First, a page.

It's really hard to prevent campus sexual assault when rapists don't see themselves as rapists

"They don't wear ski masks, they don't wield knives, so they don't see themselves as rapists," one researcher notes

Published August 18, 2014 3:02PM (EDT)

         (Richard Potts)
(Richard Potts)

One of the greatest misconceptions Americans have about rape is that it's often a crime committed by a perpetrator unknown to the victim. The stranger rape scenario -- being stalked in a dark parking lot, a man wielding a knife forcing his way into a woman's apartment -- is real, but it's far from the norm. According to national statistics, around 70 percent of rapes were committed by a person the victim knew in some way. When it comes to sexual assault on college campuses,  "85 to 90 percent of sexual assaults reported by college women are perpetrated by someone known to the victim," according to the National Institute of Justice.

When the dominant cultural narrative about rape is one of stranger danger, victims can feel reluctant to report crimes that don't fit this narrow story line. Mostly because they're scared they won't be believed. (This is, of course, a well-founded fear.) But the other consequence of this myth is that perpetrators, including college students who commit sexual assault, don't generally see their actions as rape because they don't see themselves as the "classic rapist."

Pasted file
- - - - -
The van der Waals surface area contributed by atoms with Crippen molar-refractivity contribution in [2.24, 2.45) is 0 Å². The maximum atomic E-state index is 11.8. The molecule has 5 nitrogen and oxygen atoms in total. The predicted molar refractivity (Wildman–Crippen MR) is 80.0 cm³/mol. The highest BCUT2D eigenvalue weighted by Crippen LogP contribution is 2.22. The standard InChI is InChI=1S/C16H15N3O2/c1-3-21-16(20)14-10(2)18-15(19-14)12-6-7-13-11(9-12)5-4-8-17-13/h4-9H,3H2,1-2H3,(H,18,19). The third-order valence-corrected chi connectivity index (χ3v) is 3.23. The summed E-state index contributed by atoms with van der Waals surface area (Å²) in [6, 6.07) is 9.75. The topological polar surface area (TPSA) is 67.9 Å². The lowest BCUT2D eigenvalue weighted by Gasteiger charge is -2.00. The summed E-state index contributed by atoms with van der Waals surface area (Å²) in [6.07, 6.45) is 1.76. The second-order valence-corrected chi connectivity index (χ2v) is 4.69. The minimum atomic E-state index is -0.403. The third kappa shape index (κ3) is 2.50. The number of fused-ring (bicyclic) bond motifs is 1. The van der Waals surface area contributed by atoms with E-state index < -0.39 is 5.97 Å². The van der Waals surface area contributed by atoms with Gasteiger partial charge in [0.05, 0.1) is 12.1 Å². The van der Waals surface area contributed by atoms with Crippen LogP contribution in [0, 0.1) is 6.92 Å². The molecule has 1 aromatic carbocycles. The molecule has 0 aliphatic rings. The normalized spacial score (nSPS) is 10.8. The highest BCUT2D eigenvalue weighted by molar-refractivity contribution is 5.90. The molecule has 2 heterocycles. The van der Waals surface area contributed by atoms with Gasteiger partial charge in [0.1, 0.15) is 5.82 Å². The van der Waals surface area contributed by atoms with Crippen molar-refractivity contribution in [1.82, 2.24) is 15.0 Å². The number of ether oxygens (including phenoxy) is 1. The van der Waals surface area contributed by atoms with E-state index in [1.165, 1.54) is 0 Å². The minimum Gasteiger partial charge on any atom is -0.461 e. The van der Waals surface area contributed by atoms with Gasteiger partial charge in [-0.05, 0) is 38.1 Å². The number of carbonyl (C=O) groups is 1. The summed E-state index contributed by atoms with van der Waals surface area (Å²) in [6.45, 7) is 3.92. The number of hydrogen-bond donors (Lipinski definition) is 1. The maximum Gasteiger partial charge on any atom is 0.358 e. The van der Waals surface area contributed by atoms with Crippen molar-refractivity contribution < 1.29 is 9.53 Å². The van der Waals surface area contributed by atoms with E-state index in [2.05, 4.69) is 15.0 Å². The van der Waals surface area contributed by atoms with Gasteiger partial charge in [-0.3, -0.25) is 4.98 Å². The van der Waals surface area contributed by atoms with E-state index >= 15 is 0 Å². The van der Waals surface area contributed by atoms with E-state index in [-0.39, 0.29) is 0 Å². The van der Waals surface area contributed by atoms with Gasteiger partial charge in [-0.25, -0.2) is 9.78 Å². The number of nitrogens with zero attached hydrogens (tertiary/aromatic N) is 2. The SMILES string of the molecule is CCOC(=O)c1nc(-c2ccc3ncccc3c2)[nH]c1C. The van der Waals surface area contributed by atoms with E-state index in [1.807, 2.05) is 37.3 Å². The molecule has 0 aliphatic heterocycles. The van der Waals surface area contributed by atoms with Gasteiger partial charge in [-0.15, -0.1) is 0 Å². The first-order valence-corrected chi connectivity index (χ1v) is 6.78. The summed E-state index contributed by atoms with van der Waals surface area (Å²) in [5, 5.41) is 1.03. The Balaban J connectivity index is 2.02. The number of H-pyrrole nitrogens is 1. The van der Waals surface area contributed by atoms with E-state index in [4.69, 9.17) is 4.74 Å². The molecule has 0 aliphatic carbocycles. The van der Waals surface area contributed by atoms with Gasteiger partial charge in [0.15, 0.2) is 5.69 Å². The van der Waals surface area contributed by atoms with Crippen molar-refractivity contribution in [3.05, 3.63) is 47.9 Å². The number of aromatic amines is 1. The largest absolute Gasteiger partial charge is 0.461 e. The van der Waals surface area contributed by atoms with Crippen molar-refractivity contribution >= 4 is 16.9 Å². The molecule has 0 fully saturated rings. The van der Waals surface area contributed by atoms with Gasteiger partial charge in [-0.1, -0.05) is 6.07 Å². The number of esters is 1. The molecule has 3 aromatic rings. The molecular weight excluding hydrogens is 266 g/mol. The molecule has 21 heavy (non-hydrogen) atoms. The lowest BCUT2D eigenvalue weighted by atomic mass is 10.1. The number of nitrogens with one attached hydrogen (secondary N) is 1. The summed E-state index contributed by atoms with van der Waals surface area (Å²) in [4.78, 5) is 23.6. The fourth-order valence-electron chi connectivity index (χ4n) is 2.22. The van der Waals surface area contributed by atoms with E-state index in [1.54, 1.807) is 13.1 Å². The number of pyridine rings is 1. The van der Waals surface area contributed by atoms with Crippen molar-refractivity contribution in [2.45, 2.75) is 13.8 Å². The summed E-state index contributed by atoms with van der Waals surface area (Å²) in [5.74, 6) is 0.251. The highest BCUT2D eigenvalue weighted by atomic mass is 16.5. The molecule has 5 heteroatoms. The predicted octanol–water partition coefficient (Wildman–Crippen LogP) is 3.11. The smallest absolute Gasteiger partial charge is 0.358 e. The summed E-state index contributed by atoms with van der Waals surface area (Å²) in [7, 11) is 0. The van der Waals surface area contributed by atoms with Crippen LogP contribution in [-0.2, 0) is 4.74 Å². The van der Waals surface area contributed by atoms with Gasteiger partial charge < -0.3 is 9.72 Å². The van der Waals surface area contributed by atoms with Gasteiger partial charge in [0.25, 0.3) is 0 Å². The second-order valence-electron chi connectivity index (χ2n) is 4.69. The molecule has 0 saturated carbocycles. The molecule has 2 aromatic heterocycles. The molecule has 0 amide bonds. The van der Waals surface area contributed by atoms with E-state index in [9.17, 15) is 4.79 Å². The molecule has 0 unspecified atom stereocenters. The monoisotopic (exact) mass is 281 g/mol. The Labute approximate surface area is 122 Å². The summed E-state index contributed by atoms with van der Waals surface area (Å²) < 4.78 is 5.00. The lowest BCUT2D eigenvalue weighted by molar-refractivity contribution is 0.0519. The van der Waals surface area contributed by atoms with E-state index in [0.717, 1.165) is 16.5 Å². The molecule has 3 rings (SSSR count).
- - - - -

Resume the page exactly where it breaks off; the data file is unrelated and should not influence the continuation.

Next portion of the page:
"Most of these men have an image or a myth about rape, that it's some guy in a ski mask wielding a knife," David Lisak, the psychologist behind a 2002 study on "undetected rapists," told NPR News. "They don't wear ski masks, they don't wield knives, so they don't see themselves as rapists."

Lisak surveyed around 1,800 men about their sexual histories. As Laura Starecheski at NPR notes, Lisak's survey included questions like, "Have you ever had sex with an adult when they didn't want to because you used physical force?" Around 6 percent of the men he surveyed had raped women they knew, and two-thirds of those men had committed, on average, six rapes. "Together, the 120 men in Lisak's study were responsible for 439 rapes. None were ever reported," Starecheski points out.

One of Lisak's survey respondents detailed how he prepared for an assault. "We always had some kind of punch, you know, like our own home brew," he explained. "We'd make it with a real sweet juice, and just pour in all kinds of alcohol. It was really powerful stuff. The girls wouldn't know what hit them."

Lisak's findings support what anti-sexual violence advocates and survivors have long been arguing: Women's behavior isn't the problem, rapists are the problem. Alcohol is a weapon in these scenarios, not a social lubricant. “This idea that getting somebody intoxicated so you can have sex with them is an idea we just simply have to confront and erode," Lisak said.

Problem identified. The solution, however, might be a bigger project. But researchers and anti-sexual violence advocates have some suggestions, including positive peer pressure and incorporating anti-sexual violence education into regular high school curriculums.